The Nasdaq Just Had the Worst Week In a Decade, By this Measure

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The Nasdaq Just Had the Worst Week In a Decade, By this Measure

Stocks rose again last week, flirting with post-pandemic highs, even as major technology names declined.

The S&P 500 rose 1.25 percent between Friday, July 10, and Friday, July 17. It was the index’s third straight weekly gain, with more than four-fifths of its member stocks advancing.

But the Nasdaq-100 was a different story. It fell 1.8 percent, led by selling in big technology stocks like Amazon.com (AMZN), Netflix (NFLX) and Microsoft (MSFT). It was the index’s worst week since mid-March on an absolute basis. Relative to the S&P 500, the Nasdaq had its biggest decline since May 2009 (3 percentage points).

Nasdaq-100, weekly chart, showing relative strength vs. S&P 500.
Nasdaq-100, weekly chart, showing relative strength vs. S&P 500.

The economic news was mixed as coronavirus cases soared to new records. Retail sales for June and forward-looking industrial reports from New York and Philadelphia beat estimates. However jobless claims remained persistently high and consumer sentiment darkened.

“Declines are more likely in the months ahead,” economists at the University of Michigan wrote in the consumer-sentiment report. Without effective policy response by Washington “another plunge in confidence and a longer recession is likely to occur.”

Chinese GDP Beats Estimates

The recovery has been stronger overseas. China reported 3.2 percent gain in gross domestic product for the second quarter, beating the 2.5 percent forecast. Germany said its industrial sector had bottomed out. The European Central Bank also kept its monetary stimulus unchanged (instead of boosting it).

Biggest Gainers in S&P 500 Last Week
Hanesbrands (HBI)+23%
Waters (WAT)+20%
Align Technology (ALGN)+18%
Henry Schein (HSIC)+17%
L Brands (LB)+16%

Those forces, combined with a spreading pandemic in the U.S., have drawn capital to foreign stocks and away from the dollar. This trend could last several months because the greenback is falling from long-term highs.

Last week also saw breakouts in solar-energy stocks and health care. Solar is riding a wave of demand for “ESG” stocks, plus a merger the previous week. Health care benefited from rallies in medical-device companies like Waters (WAT), Align Technology (ALGN) and Henry Schein (HSIC). Biotechnology kept running.

S&P 500, daily chart, with 2019's close and the 200-day moving average.
S&P 500, daily chart, with 2019’s close and the 200-day moving average.

Resistance on the S&P 500?

The S&P 500 just had its highest weekly close since the coronavirus selloff began. However the index failed to break above its June 8 peak around 3233.

That level roughly matches the line between a positive and negative return for 2020. It was also a low in early February, which could mean old support has become new resistance. That can be a potentially bearish pattern.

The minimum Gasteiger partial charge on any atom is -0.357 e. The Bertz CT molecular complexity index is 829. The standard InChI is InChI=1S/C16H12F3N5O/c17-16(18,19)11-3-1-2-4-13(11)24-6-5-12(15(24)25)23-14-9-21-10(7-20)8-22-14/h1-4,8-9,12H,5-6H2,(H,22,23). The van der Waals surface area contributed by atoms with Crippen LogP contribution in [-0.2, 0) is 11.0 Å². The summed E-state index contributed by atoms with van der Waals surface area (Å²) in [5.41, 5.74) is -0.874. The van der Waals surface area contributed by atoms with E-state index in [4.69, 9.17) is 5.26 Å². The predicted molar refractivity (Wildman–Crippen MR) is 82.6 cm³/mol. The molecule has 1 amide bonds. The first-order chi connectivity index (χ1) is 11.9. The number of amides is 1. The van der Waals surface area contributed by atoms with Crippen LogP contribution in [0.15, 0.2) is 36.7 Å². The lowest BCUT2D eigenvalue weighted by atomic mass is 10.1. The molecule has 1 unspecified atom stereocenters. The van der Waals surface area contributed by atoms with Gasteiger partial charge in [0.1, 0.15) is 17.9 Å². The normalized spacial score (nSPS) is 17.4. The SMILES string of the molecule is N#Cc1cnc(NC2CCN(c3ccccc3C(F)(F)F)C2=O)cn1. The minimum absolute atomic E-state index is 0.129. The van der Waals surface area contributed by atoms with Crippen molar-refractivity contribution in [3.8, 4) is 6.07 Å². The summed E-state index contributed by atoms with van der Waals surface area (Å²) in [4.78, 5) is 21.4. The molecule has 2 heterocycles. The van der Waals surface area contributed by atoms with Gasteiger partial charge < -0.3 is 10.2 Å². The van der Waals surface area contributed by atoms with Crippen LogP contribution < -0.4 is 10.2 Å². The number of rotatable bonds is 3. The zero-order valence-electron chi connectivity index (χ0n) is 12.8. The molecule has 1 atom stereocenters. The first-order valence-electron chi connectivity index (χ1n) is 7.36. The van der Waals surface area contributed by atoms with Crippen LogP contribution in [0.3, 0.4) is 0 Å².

The big question now facing investors is whether the index can reach new highs with earnings expected to shrink more than 40 percent. Most of the S&P 500’s member stocks announce results in the next three weeks.

Another potential problem is technology and the Nasdaq. They’ve surged in recent weeks as coronavirus spurred investments in software and cloud computing. But if investors continue to take profits, it could remove a key leadership group.

Netflix Tumbles, Align Rips

NFLX was one of the biggest movers last week. Traders flocked to the streaming-video stock after the coronavirus lockdowns boosted membership. But it failed to hold early gains on Monday and fell on a UBS downgrade the next session. It then proceeded to warn about slowing growth on Thursday afternoon and dropped on Friday.

Biggest Decliners in S&P 500 Last Week
Fortinet (FTNT)-11%
Netflix (NFLX)-10%
Amazon.com (AMZN)-7.4%
Adobe (ADBE)-7.2%
Norwegian Cruise Line (NCLH)-6.9%

Most of the big financials like JPMorgan Chase (JPM), Bank of America (BAC) and Goldman Sachs (GS) reported last week. Wall Street firms benefited from a surge in trading after the market crashed. Traditional banks are struggling with the risk of more loans defaulting and low interest rates.

This week brings a lot more earnings, led by Tesla (TSLA) and Microsoft (MSFT). There aren’t many important economic reports. Here are some key items:

  • This morning: Halliburton (HAL)
  • Tomorrow morning: Coca-Cola (KO)
  • Tomorrow afternoon: United Airlines (UAL), Snap (SNAP), Texas Instruments (TXN)
  • Wednesday morning: Biogen (BIIB)
  • Wednesday afternoon: Microsoft (MSFT), Tesla (TSLA)
  • Thursday morning: Initial jobless claims, Twitter (TWTR), Southwest Airlines (LUV), Freeport-McMoRan (FCX)
  • Thursday afternoon: Intel (INTC), Skyworks Solutions (SWKS)
  • Friday morning: American Express (AXP), Verizon Communications (VZ)
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